It's Not Always Clear Cut, But...

By Bill Ivey

Doug worries that if we take on any policy issues other than those that directly affect our core constituency -- nonprofit arts organizations and artists who work mostly in that world -- we'll be out of our depth and get things wrong, unable to choose sides responsibly.

True, there are some ambiguous situations that arise, but many issues are pretty clear, especially if we always ask, "Will policy x enhance the expressive lives of individuals and communities by making heritage and the tools of creativity more available, or will the policy increase costs, erect barriers, or limit access?"  After all, we are as smart as leaders in any field, and little of this is rocket science: create low-power FM outlets in urban areas, almost certainly a good thing; allow one company to own 10% of all radio stations; probably bad (as the Clear Channel experiment demonstrated); abandon Net Neutrality to allow advertisers to steer online searches; almost certainly bad.  Yes, there are some really thorny issues (Google Books is one) but I absolutely believe that the conversation around these issues will be better if the smart folks who have mostly thought about museum attendance and foundation funding turn their attention to a wider set of issues.  If we don't, the part of the arts scene that we know best will end up as roadkill smashed flat as public policy speeds along the highway to market hegemony.

Now I'm not a conspiracy theorist (really; I'm not) but if I were it would be easy to frame the entire nonprofit arts scene as a plot to keep smart arts people from ever thinking about things like copyright, union agreements, media ownership, or mergers in the recording, film, and television, or live performance industries.  They give the NEA an extra ten million some years, and it's all "high-fives;" the next year they take it away, and we spend thousands on seminars to help us cope with the funding crisis.  All the while, bigger forces are quietly tying up the Internet, expanding the footprint of IP, while allowing heritage assets to be locked up in the vaults of a few merged media giants.  The nonprofit scene can be viewed as a medium-sized sandbox in which arts people are asked to play for a pittance while mainstream policy actors use legislation, legal interpretation, and regulation to expand controlled revenue streams.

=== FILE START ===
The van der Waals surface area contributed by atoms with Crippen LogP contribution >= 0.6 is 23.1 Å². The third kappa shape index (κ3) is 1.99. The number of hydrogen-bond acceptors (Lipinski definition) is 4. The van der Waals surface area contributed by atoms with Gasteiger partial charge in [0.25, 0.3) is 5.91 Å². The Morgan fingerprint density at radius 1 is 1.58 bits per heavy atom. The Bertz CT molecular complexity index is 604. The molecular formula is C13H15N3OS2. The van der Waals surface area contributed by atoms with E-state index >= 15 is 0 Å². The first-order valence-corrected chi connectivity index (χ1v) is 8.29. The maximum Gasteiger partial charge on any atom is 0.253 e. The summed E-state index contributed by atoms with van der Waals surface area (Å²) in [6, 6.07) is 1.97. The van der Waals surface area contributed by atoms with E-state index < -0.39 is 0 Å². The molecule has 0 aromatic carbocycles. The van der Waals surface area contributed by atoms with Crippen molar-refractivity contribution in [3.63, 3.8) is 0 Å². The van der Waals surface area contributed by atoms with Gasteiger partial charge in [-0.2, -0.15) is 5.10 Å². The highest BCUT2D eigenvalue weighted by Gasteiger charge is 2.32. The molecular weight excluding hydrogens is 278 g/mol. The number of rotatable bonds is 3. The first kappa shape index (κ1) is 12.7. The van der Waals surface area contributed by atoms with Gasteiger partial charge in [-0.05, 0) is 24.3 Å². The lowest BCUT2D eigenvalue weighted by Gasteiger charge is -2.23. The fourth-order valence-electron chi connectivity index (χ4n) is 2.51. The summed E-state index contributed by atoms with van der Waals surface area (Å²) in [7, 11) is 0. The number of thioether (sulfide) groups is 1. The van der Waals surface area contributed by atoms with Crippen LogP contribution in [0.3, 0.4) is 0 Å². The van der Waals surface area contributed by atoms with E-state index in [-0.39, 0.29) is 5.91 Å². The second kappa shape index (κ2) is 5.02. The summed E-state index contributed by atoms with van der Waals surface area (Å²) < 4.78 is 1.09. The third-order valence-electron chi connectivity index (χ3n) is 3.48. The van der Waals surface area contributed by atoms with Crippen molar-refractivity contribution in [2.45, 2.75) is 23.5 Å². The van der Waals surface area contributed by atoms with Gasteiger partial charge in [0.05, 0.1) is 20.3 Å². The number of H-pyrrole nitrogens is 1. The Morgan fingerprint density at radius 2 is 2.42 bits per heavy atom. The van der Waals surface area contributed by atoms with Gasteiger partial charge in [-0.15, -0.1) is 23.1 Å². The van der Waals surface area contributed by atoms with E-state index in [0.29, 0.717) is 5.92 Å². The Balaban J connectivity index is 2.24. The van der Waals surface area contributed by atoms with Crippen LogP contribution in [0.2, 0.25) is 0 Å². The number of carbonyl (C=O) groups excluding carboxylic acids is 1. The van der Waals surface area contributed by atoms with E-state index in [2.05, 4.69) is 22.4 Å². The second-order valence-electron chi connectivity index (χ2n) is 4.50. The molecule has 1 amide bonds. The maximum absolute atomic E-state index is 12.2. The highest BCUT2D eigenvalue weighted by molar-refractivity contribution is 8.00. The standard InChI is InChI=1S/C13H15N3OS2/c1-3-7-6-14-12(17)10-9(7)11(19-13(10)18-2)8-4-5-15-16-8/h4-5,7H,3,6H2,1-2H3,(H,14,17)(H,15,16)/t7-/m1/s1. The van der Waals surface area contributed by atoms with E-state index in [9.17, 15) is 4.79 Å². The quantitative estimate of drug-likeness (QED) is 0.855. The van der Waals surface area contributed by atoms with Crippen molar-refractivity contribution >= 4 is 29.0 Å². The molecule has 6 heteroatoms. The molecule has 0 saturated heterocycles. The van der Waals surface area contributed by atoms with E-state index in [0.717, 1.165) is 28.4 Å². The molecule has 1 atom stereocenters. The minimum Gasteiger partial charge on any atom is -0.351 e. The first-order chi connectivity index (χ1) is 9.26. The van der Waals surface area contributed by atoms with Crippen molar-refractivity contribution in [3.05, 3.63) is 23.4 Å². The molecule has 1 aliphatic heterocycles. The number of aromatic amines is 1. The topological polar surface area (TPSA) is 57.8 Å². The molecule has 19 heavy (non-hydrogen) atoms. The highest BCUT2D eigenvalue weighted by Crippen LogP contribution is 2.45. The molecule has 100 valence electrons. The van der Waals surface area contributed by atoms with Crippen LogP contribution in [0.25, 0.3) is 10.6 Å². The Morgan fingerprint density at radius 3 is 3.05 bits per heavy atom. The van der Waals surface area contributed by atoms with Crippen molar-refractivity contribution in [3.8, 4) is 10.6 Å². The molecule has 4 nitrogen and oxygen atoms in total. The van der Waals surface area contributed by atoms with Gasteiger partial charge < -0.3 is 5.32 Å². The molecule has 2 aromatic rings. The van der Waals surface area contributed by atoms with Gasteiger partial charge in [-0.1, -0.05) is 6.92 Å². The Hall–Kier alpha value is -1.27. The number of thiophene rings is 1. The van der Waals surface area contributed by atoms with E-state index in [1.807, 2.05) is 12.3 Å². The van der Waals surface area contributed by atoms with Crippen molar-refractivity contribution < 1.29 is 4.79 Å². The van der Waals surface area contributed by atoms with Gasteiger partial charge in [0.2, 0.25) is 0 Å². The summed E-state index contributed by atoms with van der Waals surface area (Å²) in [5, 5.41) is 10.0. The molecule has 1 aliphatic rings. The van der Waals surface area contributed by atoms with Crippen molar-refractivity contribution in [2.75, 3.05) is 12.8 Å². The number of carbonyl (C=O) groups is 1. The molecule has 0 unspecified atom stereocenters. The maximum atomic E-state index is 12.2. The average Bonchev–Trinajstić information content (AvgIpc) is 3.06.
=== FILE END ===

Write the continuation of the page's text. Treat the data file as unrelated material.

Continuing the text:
But I'm not, just not, a conspiracy theorist...

January 26, 2010 12:23 PM | | Comments (0) |

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This Conversation Are the terms "Art" and "Culture" tough enough to frame a public policy carve-out for the 21st century? Are the old familiar words, weighted with multiple meanings and unhelpful preconceptions, simply no longer useful in analysis or advocacy? In his book, Arts, Inc., Bill Ivey advances "Expressive Life" as a new, expanded policy arena - a frame sufficiently robust to stand proudly beside "Work Life," "Family Life," "Education," and "The Environment." Is Ivey on the right track, or more

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